• Testing the effectiveness of Personal, Social, Health and Education (PSHE) and ensuring that high quality practice is achieved so that it can be on an equal footing with other curriculum subjects.


Case studies

  • The Good Behaviour Game (GBG)
    The Good Behaviour Game is classroom management strategy that encourages good behaviour and co-operation in children in primary school classrooms. Teachers initiate Good Behaviour Games by dividing children into small teams that are balanced for gender and child temperament. Teams are rewarded with points for good behaviour in short games that take place several times a week.
  • Incredible Years Teacher Classroom Management (IY Teacher)
    Incredible Years Teacher Classroom Management (IY Teacher) programme is for IY Group Leaders who work with teachers of children between the ages of three and eight. Group leaders learn how to improve teachers’ classroom management strategies to support children’s school readiness and prosocial behaviour. Group leaders also learn strategies for improving communication between parents and teachers. IY Teacher has initial evidence of improving children’s prosocial behaviour, reducing conduct problems and increasing school attendance.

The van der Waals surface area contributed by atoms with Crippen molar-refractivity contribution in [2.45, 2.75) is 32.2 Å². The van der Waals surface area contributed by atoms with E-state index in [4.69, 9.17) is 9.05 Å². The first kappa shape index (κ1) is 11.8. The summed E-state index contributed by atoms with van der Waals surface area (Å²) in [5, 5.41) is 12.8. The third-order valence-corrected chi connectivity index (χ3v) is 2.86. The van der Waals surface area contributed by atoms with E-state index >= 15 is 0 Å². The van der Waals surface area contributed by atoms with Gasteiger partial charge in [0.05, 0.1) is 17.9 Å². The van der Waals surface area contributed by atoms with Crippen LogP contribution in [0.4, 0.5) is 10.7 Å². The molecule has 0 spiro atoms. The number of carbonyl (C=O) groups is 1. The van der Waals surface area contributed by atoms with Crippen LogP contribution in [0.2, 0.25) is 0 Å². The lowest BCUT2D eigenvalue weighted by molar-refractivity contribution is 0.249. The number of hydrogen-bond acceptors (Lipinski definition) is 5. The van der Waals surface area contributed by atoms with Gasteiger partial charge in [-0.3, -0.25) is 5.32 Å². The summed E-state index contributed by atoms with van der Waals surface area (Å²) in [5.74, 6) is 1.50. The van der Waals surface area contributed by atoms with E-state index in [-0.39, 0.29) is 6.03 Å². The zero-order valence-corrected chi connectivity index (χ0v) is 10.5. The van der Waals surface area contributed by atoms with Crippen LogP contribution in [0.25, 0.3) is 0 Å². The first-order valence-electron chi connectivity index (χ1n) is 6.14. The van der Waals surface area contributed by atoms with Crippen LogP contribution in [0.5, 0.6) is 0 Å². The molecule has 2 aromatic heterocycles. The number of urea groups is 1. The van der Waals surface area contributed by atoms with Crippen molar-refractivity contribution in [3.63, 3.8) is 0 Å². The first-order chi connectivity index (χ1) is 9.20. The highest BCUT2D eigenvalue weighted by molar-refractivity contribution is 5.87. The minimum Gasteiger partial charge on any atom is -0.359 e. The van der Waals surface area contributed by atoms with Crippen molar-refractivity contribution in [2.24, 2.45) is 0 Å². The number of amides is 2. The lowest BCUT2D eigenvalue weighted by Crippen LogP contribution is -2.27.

• Promoting Alternative Thinking Strategies (PATHS)
    The PATHS Curriculum is a school-based programme which aims to improve emotional and social competencies in primary school children. A specific curriculum is available for grades one to six, involving two to three activity sessions that take place weekly throughout the school year. During these sessions, children engage in activities aimed at improving their social and emotional competencies and reducing aggressive behaviour.